Policy iteration

A simulation-based policy iteration algorithm can be derived using Q-factors. Recall from Section 10.2.2 that methods are needed to: 1) evaluate a given plan, $ \pi $, and 2) improve the plan by selecting better actions. The plan evaluation previously involved linear equation solving. Now any plan, $ \pi $, can be evaluated without even knowing $ P(x'\vert x,u)$ by using the methods of Section 10.4.2. Once $ \hat{G}_\pi $ is computed reliably from every $ x \in X$, further simulation can be used to compute $ Q_\pi (x,u)$ for each $ x \in X$ and $ u \in U$. This can be achieved by defining a version of (10.99) that is constrained to $ \pi $:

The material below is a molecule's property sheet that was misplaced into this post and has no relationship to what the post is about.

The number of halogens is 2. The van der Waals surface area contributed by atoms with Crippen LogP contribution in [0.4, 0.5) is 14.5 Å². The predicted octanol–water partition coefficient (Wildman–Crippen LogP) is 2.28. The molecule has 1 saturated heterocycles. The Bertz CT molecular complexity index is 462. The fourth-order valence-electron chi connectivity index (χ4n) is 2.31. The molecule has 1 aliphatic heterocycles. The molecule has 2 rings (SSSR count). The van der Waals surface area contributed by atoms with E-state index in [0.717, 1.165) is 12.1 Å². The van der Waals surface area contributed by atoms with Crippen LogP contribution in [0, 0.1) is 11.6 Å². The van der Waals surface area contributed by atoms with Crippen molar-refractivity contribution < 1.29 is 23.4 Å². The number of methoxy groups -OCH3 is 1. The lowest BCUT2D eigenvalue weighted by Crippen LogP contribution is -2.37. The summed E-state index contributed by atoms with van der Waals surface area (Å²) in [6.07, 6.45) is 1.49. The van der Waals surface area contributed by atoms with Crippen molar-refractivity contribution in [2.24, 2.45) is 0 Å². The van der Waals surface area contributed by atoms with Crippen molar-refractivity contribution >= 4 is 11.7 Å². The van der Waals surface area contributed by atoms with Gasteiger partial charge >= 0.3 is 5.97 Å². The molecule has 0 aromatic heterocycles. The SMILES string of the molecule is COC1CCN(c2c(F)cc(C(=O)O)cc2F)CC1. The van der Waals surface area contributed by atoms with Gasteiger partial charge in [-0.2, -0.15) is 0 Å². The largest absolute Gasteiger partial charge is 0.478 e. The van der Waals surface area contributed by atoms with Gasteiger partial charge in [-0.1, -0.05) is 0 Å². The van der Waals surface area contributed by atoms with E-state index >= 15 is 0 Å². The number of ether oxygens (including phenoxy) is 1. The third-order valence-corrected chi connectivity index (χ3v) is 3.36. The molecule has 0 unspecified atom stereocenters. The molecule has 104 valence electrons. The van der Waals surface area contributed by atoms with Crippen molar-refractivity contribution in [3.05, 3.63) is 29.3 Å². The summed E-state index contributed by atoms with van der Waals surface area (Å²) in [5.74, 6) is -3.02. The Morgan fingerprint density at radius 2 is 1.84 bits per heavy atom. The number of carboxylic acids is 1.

$\displaystyle Q_\pi (x,u) = l(x,u) + \sum_{x^\prime \in X} P(x^\prime\vert x,u) G_\pi (x^\prime) .$ (10.102)

The transition probabilities do not need to be known. The Q-factors are computed by simulation and averaging. The plan can be improved by setting

$\displaystyle \pi '(x) = \operatornamewithlimits{argmin}_{u \in U(x)} \Big\{ Q^*(x,u) \Big\} ,$ (10.103)

which is based on (10.97).

Steven M LaValle 2012-04-20